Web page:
Saying “No”

Logically, most of us know that we should be saying “no” far more than we are. Most us want more time, more balance, and more space. We know that saying “no” is an obvious step in the direction of those goals. But why is saying “no” so hard and so painful? What is it about setting that boundary that makes us cringe?

When we operate from our prefrontal cortex (the grown-up part of our brain that’s good at planning, strategizing, and anticipating challenges) it’s easy for us to see where change needs to happen. It’s easy for us to identify areas of our life where a new boundary would be helpful. We can look at our To Do List and the tasks that we take on and easily come up with things that we could take off our plates. Logically, this all makes sense but executing is where the battleground begins.

Once we’ve started something we have a hard time backing out. Once we’ve developed a pattern of saying “yes” we struggle to develop a new pattern. Even if we know intellectually that a new pattern will benefit everyone in the long run.

When we know that we need more “no” in our life, the only way we are going to get there is if we can deconstruct the rationale that got us to the place of overloaded to begin with. The next time someone asks you to take on an additional project or to sit on an extra board or help them through a problem, whatever it may be, we must pause in those moments and ask ourselves what rationale is driving us to accept these requests. It likely sounds something like this:

I should help

It’s the right thing to do (meaning, if I say “no” I’m not being a good person)

I don’t want to disappoint anyone

If I don’t say “yes” there will be a negative consequence (I won’t get anymore clients, I will lose out on work, people won’t trust me, people won’t like me, etc.)

All of these thoughts are incredibly persuasive in the moment. All of these thoughts are also rooted in fear. We worry that if we don’t help, others will judge us. We worry that others will think we’re not a good person or we’re not a team player. We worry that something bad will happen if we don’t follow through on all of these requests.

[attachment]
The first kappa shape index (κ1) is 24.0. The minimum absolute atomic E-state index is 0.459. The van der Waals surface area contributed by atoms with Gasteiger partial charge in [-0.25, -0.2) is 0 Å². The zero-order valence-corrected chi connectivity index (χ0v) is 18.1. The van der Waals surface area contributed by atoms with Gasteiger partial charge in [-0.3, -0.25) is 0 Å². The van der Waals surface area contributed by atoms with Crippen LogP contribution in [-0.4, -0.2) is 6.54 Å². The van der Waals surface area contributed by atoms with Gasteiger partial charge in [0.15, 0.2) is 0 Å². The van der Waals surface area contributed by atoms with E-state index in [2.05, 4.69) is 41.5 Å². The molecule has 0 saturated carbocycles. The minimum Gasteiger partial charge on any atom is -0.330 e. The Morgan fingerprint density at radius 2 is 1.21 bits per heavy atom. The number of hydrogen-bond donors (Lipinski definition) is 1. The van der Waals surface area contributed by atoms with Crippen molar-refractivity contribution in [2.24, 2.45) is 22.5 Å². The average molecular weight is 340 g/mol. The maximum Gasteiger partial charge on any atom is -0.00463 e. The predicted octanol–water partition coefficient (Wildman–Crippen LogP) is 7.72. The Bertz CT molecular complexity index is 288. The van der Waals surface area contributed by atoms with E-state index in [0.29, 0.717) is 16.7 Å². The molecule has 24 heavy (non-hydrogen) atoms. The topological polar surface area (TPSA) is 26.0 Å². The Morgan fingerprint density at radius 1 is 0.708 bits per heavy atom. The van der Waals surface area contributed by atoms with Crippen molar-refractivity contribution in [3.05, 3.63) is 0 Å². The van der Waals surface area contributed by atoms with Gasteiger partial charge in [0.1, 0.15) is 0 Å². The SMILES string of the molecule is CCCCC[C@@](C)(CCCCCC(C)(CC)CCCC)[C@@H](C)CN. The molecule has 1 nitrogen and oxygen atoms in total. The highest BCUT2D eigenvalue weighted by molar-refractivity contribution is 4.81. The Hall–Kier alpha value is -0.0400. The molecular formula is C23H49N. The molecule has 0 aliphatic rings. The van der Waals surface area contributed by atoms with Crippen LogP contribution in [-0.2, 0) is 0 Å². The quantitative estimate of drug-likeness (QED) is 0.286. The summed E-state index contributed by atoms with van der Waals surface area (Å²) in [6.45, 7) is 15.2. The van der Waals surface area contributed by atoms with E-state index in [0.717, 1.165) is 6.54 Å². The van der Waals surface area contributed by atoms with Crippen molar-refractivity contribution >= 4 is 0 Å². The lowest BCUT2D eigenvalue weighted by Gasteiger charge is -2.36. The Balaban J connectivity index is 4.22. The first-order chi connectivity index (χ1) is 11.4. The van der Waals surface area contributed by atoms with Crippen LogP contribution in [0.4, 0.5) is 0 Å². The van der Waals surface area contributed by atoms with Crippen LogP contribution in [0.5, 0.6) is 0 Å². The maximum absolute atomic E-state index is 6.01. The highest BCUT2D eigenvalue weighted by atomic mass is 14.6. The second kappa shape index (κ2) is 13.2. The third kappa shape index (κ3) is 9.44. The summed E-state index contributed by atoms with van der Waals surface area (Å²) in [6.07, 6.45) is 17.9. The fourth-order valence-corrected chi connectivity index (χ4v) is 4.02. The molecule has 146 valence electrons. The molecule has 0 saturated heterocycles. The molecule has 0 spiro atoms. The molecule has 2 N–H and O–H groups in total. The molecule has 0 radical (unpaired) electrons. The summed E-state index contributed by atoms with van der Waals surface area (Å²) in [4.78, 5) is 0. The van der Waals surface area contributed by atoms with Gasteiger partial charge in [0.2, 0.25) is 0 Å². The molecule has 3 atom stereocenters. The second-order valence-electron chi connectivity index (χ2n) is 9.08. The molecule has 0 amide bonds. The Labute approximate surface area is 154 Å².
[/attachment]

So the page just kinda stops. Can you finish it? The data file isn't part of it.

Sound familiar? Setting boundaries and time management is a huge part of my work with my clients. If you want to change the way you respond to requests and manage your time, grab a free consult and let’s get to work. You deserve better!

Those fear-based thoughts spring from our fight or flight brain that wants us to continue our usual routine of saying “yes” and chasing the endorphins of people pleasing. When we consider saying “no” and deviating from this pattern, our survival brain goes on the defensive. It starts offering to us all the reasons why this new approach will be catastrophic for our lives and our reputations. Knowing this, we must look at all of those fear-based thoughts and challenge them (using our prefrontal cortex).

I should help.

What does that even mean?! How do you know when you should help?! Who decides? Would everyone agree with that?

When we tell ourselves that we “should” help we often get ourselves into scenarios where we’re overloaded and we do a poor job in the end. In fact, it would be more of a service to the person making the request if we actually didn’t help because it’s possible they would find someone with more capacity who could do a better job. In other words, when you find your brain telling you that you should help the exact opposite is typically true: you should not help. Back away! Let them find someone else who will be more engaged and more available for the task.

It’s the right thing to do.

Again, says who?! What does that even? Is it right to help people when you don’t really want to? Isn’t that just dishonesty in a prettier outfit? Besides, when it comes to the “right thing” to do, shouldn’t your wants, needs, and sanity be the primary driver of those decisions?!

I don’t want to disappoint anyone.

The only way we disappoint people is when we overcommit ourselves, overextend ourselves, and do not show up in the manner that the requestor knows we can provide. When we say “yes” even though we mean “no,” we set ourselves on a clear path to likely disappoint not only the requester but other people who have similar requests already sitting on our plates.

Similarly, when we tell ourselves something bad will happen if we don’t say “yes,” it creates a self-fulfilling prophecy. We are likely to take on something that we don’t have capacity for and we do a bad job and create a negative consequence simply by doing a bad job and not being able to show up as our best selves. It’s a lose-lose scenario.

All of these thoughts are red flags that we are setting ourselves up to create the exact opposite result than what we’re wanting. More failure, disappointment, and chaos await us when we allow those thoughts to drive our actions.

Rather than allowing ourselves to be persuaded by these thoughts, we must remain rooted and grounded in our commitment to ourselves, our balance, and our happiness. We must reconnect with our prefrontal cortex that knows we already have enough on our plate, we’re already overextended, and some things just have to start coming off the list. Allow our prefrontal cortex to make those decisions ahead of time and go into the day knowing that any new request will be met with a simple “no”.

That is power.

That is having your own back.

That is putting yourself in a position to show up as your best self every time and ensuring that when people rely on you, you will have the time and energy to rise up and meet those expectations because you’re caring for yourself first.

Photo by Isaiah Rustad on Unsplash

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